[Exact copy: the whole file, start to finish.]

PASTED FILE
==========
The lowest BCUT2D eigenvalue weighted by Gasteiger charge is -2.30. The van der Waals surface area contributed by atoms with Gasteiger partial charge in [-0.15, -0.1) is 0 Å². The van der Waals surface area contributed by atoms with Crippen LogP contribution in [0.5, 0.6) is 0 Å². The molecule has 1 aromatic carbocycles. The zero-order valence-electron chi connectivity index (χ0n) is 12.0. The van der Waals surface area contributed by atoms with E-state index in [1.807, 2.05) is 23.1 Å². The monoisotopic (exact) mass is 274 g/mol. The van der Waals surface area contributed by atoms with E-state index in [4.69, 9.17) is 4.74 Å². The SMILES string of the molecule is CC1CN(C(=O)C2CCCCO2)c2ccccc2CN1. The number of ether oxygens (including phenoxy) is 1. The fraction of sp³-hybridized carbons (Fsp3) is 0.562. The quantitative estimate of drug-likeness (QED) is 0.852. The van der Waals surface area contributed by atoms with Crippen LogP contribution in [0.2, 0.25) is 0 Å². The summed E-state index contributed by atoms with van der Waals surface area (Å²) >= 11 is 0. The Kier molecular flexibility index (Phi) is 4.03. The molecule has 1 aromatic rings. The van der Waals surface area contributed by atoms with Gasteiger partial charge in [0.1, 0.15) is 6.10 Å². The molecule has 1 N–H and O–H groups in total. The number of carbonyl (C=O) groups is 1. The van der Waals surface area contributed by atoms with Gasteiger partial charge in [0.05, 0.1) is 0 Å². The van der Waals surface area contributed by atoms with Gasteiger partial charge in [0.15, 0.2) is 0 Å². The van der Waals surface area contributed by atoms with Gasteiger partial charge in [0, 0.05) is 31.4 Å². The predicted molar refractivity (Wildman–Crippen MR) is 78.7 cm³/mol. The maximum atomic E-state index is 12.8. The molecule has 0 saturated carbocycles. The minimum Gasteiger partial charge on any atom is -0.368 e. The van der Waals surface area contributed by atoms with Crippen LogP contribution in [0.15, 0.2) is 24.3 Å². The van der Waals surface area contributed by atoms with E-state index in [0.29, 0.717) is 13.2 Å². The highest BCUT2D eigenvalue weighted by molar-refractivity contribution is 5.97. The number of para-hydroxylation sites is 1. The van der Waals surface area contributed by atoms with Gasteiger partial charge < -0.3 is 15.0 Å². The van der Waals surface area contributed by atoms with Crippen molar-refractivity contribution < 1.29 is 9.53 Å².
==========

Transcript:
The lowest BCUT2D eigenvalue weighted by Gasteiger charge is -2.30. The van der Waals surface area contributed by atoms with Gasteiger partial charge in [-0.15, -0.1) is 0 Å². The van der Waals surface area contributed by atoms with Crippen LogP contribution in [0.5, 0.6) is 0 Å². The molecule has 1 aromatic carbocycles. The zero-order valence-electron chi connectivity index (χ0n) is 12.0. The van der Waals surface area contributed by atoms with E-state index in [1.807, 2.05) is 23.1 Å². The monoisotopic (exact) mass is 274 g/mol. The van der Waals surface area contributed by atoms with E-state index in [4.69, 9.17) is 4.74 Å². The SMILES string of the molecule is CC1CN(C(=O)C2CCCCO2)c2ccccc2CN1. The number of ether oxygens (including phenoxy) is 1. The fraction of sp³-hybridized carbons (Fsp3) is 0.562. The quantitative estimate of drug-likeness (QED) is 0.852. The van der Waals surface area contributed by atoms with Crippen LogP contribution in [0.2, 0.25) is 0 Å². The summed E-state index contributed by atoms with van der Waals surface area (Å²) >= 11 is 0. The Kier molecular flexibility index (Phi) is 4.03. The molecule has 1 aromatic rings. The van der Waals surface area contributed by atoms with Gasteiger partial charge in [0.1, 0.15) is 6.10 Å². The molecule has 1 N–H and O–H groups in total. The number of carbonyl (C=O) groups is 1. The van der Waals surface area contributed by atoms with Gasteiger partial charge in [0.05, 0.1) is 0 Å². The van der Waals surface area contributed by atoms with Gasteiger partial charge in [0.15, 0.2) is 0 Å². The van der Waals surface area contributed by atoms with Gasteiger partial charge in [0, 0.05) is 31.4 Å². The predicted molar refractivity (Wildman–Crippen MR) is 78.7 cm³/mol. The maximum atomic E-state index is 12.8. The molecule has 0 saturated carbocycles. The minimum Gasteiger partial charge on any atom is -0.368 e. The van der Waals surface area contributed by atoms with Crippen LogP contribution in [0.15, 0.2) is 24.3 Å². The van der Waals surface area contributed by atoms with E-state index in [0.29, 0.717) is 13.2 Å². The highest BCUT2D eigenvalue weighted by molar-refractivity contribution is 5.97. The number of para-hydroxylation sites is 1. The van der Waals surface area contributed by atoms with Gasteiger partial charge < -0.3 is 15.0 Å². The van der Waals surface area contributed by atoms with Crippen molar-refractivity contribution < 1.29 is 9.53 Å².